December 12, 2011

Cautious Optimism at Chinese Art Auctions - by Nicholas Forrest

Although the latest round of auctions of Chinese artsuggest that the rate of growth of the Chinese art market appears to have slowed somewhat, the results are far from disappointing.  In fact, the sheer volume of works being sold combined with the prices being paid for many of the most desirable works appearing at auction in China is difficult to fathom.  While most of what we know about the market for Chinese art comes from Western sources, the true state of the Chinese art market can really only be determined by looking beyond the results of Western auction houses such as Christie’s and Sotheby’s, to the results of Chinese auction houses such as China Guardian auctions and Beijing Poly International auctions.
When delving into the depths of the epic auctions held by China Guardian and Beijing Poly International it becomes apparent that the Chinese art market is very much still dominated by works produced using traditional techniques and displaying a classical aesthetic.  Traditional style ink on paper paintings clearly influenced by Chinese calligraphy occupy so many of the top prices paid atauction in China that one could be forgiven for thinking that Chinese buyers aren’t buying anything else.  Although the 2011 Autumn auctions held by China Guardian and Beijing Poly yielded some truly remarkable results that seem to create a positive picture of the Chinese art market, the market’s reliance on such a narrow niche is cause for concern.
The highlight of the 2011 Chinese Autumn auction season was the sale of Xu Beihong’s ‘Cultivation on the Peaceful Land’ which was sold by Beijing Poly International for a record RMB 266,800,000(42,108,586.09 USD).  Coming in a close second was Fu Baoshi’s masterpiece ‘Chairman Mao’s poetry octavo volumes’ as sold by Beijing Hanhai auctions for an artist auction record of  RMB 200,000,000 million (31,565,656.74 USD). Shengjia auction sold “Chairman Mao’s poetry octavo volumes” in 2003 for 19,800,000 – a record at the time for Baoshi’s work.   The third highest price went to an album of landscape paintings by the master Qi Baishi which fetched RMB 194,000,000 (30,618,687.03 USD) at China Guardian’s “Grand View: Chinese Paintings Highlight” held on the 13th of November.  Previously sold by China Guardian for RMB 5.17 million in 1994, Baishi’s landscape album is an good example of how rapidly the market for Chinese art has developed. Also breaking the RMB 100 million mark was Wang Hui’s “Chinese poetic figure” which was also sold by China Guardian for RMB 126,500,000 (19,965,277.89 USD).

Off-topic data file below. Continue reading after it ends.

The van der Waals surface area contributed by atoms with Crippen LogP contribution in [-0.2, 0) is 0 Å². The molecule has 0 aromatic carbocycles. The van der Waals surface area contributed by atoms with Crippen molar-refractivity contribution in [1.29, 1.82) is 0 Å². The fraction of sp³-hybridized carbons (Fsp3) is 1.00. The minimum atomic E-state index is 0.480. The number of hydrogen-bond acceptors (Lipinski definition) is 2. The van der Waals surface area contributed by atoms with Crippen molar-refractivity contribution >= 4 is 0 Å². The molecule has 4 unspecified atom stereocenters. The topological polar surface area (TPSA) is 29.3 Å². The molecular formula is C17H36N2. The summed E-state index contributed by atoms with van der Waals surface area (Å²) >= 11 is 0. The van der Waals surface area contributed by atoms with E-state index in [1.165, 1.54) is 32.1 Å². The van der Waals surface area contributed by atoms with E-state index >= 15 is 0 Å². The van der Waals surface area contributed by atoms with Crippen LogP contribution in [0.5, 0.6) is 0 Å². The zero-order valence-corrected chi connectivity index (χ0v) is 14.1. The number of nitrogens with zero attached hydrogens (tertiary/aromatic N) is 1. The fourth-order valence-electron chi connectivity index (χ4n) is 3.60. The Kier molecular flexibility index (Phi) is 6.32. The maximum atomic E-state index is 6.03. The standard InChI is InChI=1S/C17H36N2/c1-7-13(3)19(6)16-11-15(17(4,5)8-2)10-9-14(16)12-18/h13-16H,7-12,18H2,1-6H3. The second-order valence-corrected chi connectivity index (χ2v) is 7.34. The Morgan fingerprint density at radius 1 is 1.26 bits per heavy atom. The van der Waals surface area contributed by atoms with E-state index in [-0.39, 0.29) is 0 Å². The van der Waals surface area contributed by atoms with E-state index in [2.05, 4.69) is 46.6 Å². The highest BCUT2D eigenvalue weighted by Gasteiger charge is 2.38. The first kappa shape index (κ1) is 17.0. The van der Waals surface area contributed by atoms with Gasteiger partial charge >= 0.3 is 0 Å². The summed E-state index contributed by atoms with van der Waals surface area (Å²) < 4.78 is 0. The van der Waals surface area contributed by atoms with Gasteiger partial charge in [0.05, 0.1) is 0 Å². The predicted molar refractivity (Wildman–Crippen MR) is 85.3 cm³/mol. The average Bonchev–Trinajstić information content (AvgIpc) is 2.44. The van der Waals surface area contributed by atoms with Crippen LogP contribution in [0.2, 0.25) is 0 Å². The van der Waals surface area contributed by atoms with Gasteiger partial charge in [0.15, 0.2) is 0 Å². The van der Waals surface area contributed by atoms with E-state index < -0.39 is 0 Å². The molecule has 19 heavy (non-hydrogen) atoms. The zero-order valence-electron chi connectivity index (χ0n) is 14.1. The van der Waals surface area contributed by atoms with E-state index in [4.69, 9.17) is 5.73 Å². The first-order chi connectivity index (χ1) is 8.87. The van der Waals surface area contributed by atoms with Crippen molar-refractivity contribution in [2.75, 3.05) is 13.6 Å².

One of the most notable diversions from the traditional ink on paper paintings was the sale of San Yu’s CHRYSANTHEMUM oil on board for RMB 34,500,000 ( 5,445,075.78 USD).  The Chinese born, Paris trained artist’s CHRYSANTHEMUM resembles the work of European abstractionists more than the work of any traditional Chinese artist, but still exhibits elements reminiscent of the traditional Chinese aesthetic.  The auction record for a work by Yu is USD 14,726,564.
1. ‘Chairman Mao’s poetry octavo volumes’ by Fu Baoshi
2. ‘Cultivation on the Peaceful Land’ by Xu Beihong